New indications, new technology, new training

New indications, new technology, new training

“Over the past few years, the robotic community has evolved: centres are becoming high-volume, surgeons more experienced,” says Prof. Alex Mottrie, Chairman of the EAU Robotic Urology Section ERUS. “Accordingly, our annual meeting reflects these changes, offering more complex (live) cases, and new indications for a robotic approach.”

ERUS19 is coming to Lisbon, Portugal for its 16th Annual Meeting on 11-13 September, 2019. The regular scientific programme starts on September 12th, but delegates are encouraged to take part in the Technology Forum on the 11th. Other activities on the 11th include the Junior ERUS – YAU meeting for young urologists.

Courses by the European School of Urology are integrated into the regular scientific programme.

Prof. Mottrie: “We invite manufacturers and delegates both to join the Forum for New Technologies before the regular scientific programme starts on September 12th. The Forum will take place before the regular congress because we feel all these new developments deserve enough time to be thoroughly presented.”

Mottrie expect these systems to come to market in the coming two years and wants to offer manufacturers a very specific setting that allows them to update the audience and demonstrate their new technology.

New technology, new procedures

In addition to prostate and kidney surgery, other urological procedures are becoming increasingly ripe for robotic assistance, Mottrie sees. “The Elmed Avicenna robot for endo-urological indications, the Aquablation (robotic waterjet) for prostate adenoma. We’re not sure if all these new systems will stand the cost-benefit analysis, but it’s up to us as the EAU’s robotic section to assess these systems and examine their potential.”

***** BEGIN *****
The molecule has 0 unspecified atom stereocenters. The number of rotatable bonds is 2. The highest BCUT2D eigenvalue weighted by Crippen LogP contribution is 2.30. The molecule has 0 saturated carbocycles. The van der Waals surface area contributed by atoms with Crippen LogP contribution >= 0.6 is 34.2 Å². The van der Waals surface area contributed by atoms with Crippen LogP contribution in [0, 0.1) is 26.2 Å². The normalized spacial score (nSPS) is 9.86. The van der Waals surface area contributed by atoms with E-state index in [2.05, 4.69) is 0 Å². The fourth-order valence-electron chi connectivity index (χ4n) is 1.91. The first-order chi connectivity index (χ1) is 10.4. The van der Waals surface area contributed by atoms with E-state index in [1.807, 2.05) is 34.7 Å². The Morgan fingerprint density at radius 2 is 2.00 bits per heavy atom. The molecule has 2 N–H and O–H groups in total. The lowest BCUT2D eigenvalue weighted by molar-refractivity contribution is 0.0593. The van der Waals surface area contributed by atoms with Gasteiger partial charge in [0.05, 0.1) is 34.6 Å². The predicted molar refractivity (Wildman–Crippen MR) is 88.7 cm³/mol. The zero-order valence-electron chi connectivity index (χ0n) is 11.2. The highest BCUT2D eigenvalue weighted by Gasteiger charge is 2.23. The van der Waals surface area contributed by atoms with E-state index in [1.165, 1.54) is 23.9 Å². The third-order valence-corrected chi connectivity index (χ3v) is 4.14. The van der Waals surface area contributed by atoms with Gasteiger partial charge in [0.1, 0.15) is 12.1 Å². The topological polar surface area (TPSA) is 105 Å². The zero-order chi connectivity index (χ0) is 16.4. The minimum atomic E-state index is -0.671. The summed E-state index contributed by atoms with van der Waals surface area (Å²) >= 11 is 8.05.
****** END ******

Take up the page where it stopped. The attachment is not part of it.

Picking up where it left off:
While a variety of robot-assisted instruments is coming to market to supplement the surgeon’s armamentarium, some direct competitors for Intuitive’s widely-used DaVinci system, like Medtronic, Verb and CMR are also on the horizon. Prof. Mottrie sees a challenge not only to the current surgical systems, but also the currently established training and certification programmes.

“I think we can solve this problem. The ORSI academy, which is set to become the EAU’s robotic training centre, will offer training on all available systems. The trainee will be taught on the machine that his or her centre uses. We are working with the manufacturers so that we can effectively train surgeons to use their equipment.”

Looking ahead

ERUS19 will naturally and prominently feature live robotic surgery, state-of-the-art lectures and case discussions. Prof. Mottrie shares a look at the future of the field, and his goals for ERUS and robotic surgeons in general:

“We’re seeing more smart technologies in and around the house, why should the OR be any different? Procedures that are currently being performed manually can be done more precisely, effectively and safely when automated or robot-assisted.

Fields like endo-urology or adenoma treatment that are currently performed manually with TURP or HOLEP could potentially become robot-assisted. In future, certain procedures could become automated completely, if the robot uses 3D scan-based models that work as navigation, autonomous recognition of organs.

Prof. Mottrie also shared an informal three-point manifesto for ERUS and the future of robotic surgery in general.

“First of all, we need to convince colleagues to stop working ‘with knife and fork.’ Advanced technology exists and it will allow us to perform the same procedure in a less-invasive fashion, with less effort and more safety for the patients.”

“Secondly, training has to improve. At the moment, I feel medical training is too dependent on random things: where the resident ends up being stationed, and how much of a trainee’s success depends on the relationship with superiors. We want to move beyond the Halsted model of ‘see one, do one, teach one’, towards quality-assured training and proficiency-based progression. By rationalizing and improving training, we should be able to reduce complications, lower costs and better treat patients.”

“Finally, by specializing and performing enough robotic procedures, the high costs of new tech will pay for themselves in lower complication rate and shorter hospitalization.”